It was a scorching summer morning in 2018 in rural Purulia in West Bengal, when geologist and palaeobiologist Sanjukta Chakravorti, who was working on her PhD thesis then, had taken a break from her excavations and was approached by two school girls.
“Didi, what are you doing?” one of them had asked.
Dr Chakravorti had grabbed the opportunity to talk about her work in layperson’s terms. Soon, her open-air classroom attracted more onlookers, and the researcher found herself addressing a small gathering of villagers, awed and inspired by her work.
This slice of memory is something Dr Chakravorti cherishes, but for many women fieldwork is fraught with anxiety. An article on how female scientists in the West had to forge their way ahead in fieldwork provides a nuanced look at the issue. Such an account from an Indian perspective, however, is largely missing.
Fieldwork is a vital part of scientific research in many disciplines like evolutionary biology, herpetology, palaeontology, marine biology and environmental studies. But for female researchers and students, fieldwork continues to pose several challenges.
Apart from safety concerns, lack of sanitary facilities, the need to balance family commitments and dearth of support from authorities come in the way of completing their projects.
Furthermore, issues surrounding fieldwork are not specific to rural or remote areas either. Director, Research Centre & Lead, at the Centre for Climate Change at Azim Premji University, Dr Harini Nagendra, says women in the industry face safety concerns in urban settings, as well.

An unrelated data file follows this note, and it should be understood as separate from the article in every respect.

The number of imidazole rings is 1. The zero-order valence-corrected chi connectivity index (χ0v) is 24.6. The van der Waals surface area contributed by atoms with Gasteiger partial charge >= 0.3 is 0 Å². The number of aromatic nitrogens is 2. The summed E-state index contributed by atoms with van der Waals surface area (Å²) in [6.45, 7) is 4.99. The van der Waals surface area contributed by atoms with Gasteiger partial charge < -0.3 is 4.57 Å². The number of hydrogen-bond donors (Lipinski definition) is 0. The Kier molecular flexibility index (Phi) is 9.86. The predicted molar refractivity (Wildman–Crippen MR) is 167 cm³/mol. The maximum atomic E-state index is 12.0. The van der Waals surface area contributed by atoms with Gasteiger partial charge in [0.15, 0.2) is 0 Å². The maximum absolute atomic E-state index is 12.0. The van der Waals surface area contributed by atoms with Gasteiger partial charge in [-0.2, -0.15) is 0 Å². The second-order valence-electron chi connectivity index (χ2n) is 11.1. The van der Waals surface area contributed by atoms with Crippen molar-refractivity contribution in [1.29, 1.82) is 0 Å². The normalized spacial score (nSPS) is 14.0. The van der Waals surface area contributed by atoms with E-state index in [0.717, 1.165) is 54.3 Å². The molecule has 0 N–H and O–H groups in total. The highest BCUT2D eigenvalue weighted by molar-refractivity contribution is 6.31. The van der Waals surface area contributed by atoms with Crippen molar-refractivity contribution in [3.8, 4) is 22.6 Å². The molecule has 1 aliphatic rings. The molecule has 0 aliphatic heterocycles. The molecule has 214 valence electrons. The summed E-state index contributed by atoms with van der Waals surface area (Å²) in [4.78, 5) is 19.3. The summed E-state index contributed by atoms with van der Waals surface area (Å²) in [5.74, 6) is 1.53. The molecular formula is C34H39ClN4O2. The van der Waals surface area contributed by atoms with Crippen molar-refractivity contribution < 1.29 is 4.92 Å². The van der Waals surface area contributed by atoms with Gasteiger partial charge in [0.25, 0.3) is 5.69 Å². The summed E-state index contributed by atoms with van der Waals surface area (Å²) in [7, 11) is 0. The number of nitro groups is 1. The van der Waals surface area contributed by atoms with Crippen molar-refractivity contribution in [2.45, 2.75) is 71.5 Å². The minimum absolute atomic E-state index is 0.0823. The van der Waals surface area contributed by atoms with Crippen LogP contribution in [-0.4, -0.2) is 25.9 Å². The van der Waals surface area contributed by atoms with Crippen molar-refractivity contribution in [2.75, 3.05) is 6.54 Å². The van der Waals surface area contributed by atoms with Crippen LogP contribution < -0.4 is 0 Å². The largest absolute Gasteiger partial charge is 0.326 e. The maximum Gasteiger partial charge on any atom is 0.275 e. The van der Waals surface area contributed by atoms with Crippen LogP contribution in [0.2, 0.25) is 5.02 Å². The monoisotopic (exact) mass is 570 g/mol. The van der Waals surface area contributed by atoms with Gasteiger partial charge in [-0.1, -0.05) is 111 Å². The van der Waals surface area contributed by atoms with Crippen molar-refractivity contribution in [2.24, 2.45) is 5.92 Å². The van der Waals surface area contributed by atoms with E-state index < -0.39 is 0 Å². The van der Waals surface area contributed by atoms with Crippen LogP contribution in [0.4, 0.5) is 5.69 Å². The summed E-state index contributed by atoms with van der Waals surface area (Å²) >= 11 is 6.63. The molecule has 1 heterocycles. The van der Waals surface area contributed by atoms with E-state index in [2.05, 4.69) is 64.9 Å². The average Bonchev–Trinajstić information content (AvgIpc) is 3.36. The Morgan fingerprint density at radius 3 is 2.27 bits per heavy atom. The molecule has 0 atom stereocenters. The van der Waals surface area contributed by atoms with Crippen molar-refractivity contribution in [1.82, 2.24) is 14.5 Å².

As a precautionary measure, her team members never function alone, especially when conducting door-to-door assessments or exploring peri-urban and less-frequented parts of cities.
Dr Chakravorti adds, “A question that women get asked constantly is what fayda (benefit) they get from staying away from home in a remote location. Families question whether it is worth the trouble and also why they couldn’t take on a job that would be much less hassle and more money.”
While these challenges cannot be tangibly measured, their ripple effects are evident. For example, only 16 per cent of the subject editors of 10 prominent journals, focused on evolutionary biology and natural resource management, were women. A more recent publication reinforces this fact for the editorial boards of geology journals. These are the subjects that require extensive fieldwork and on ground research.
Despite these hindrances, several researchers today are paving the way for the next generation of women in science to incorporate field studies into their research seamlessly.
For Dr Divya Karnad, memories of her first on-field research project are still fresh in her mind.
“My experience in fieldwork began after I completed my bachelors. I got the opportunity to work on a biodiversity project in the Western Ghats, and it really changed my worldview. To be cut off from basic forms of communication while dealing with the day-to-day activities in the middle of nowhere was a huge challenge,” she recalls.
Dr Harini Nagendra ensures that as a precautionary measure, her team members never work alone; especially in less frequented areas.
An assistant professor of environmental studies at Ashoka University, Dr Karnad has since travelled extensively along India’s coasts for her research on marine ecology. She credits her interactions with fisherfolk and her onground experience as the impetus to establish her marine conservation initiative InSeason Fish, which shares sustainable seafood calendars to educate people on what fish to consume when, depending on their breeding time.
Her emphasis, though, is on taking care of one’s mental health while on field. Since not many women opted for fieldwork earlier, it often became a lonely affair, besides all the problems arising from lack of sanitation facilities and access to healthcare.